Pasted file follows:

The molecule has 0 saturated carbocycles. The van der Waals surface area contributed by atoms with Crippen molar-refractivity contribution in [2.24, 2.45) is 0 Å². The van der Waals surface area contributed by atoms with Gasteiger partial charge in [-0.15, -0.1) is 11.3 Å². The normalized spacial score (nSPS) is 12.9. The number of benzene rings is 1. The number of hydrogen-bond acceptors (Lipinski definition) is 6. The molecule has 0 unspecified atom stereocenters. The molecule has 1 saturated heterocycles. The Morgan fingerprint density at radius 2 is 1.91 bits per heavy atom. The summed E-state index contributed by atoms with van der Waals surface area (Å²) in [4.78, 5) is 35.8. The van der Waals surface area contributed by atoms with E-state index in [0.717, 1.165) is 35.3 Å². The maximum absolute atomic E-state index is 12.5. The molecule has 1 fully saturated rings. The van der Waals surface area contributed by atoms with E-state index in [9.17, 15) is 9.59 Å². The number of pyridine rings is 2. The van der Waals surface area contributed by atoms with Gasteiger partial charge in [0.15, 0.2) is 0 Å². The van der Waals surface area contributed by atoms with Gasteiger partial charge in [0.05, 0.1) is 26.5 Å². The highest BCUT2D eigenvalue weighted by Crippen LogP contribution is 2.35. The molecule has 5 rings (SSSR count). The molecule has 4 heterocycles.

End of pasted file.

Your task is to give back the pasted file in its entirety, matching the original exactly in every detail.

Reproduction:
The molecule has 0 saturated carbocycles. The van der Waals surface area contributed by atoms with Crippen molar-refractivity contribution in [2.24, 2.45) is 0 Å². The van der Waals surface area contributed by atoms with Gasteiger partial charge in [-0.15, -0.1) is 11.3 Å². The normalized spacial score (nSPS) is 12.9. The number of benzene rings is 1. The number of hydrogen-bond acceptors (Lipinski definition) is 6. The molecule has 0 unspecified atom stereocenters. The molecule has 1 saturated heterocycles. The Morgan fingerprint density at radius 2 is 1.91 bits per heavy atom. The summed E-state index contributed by atoms with van der Waals surface area (Å²) in [4.78, 5) is 35.8. The van der Waals surface area contributed by atoms with E-state index in [0.717, 1.165) is 35.3 Å². The maximum absolute atomic E-state index is 12.5. The molecule has 1 fully saturated rings. The van der Waals surface area contributed by atoms with E-state index in [9.17, 15) is 9.59 Å². The number of pyridine rings is 2. The van der Waals surface area contributed by atoms with Gasteiger partial charge in [0.15, 0.2) is 0 Å². The van der Waals surface area contributed by atoms with Gasteiger partial charge in [0.05, 0.1) is 26.5 Å². The highest BCUT2D eigenvalue weighted by Crippen LogP contribution is 2.35. The molecule has 5 rings (SSSR count). The molecule has 4 heterocycles.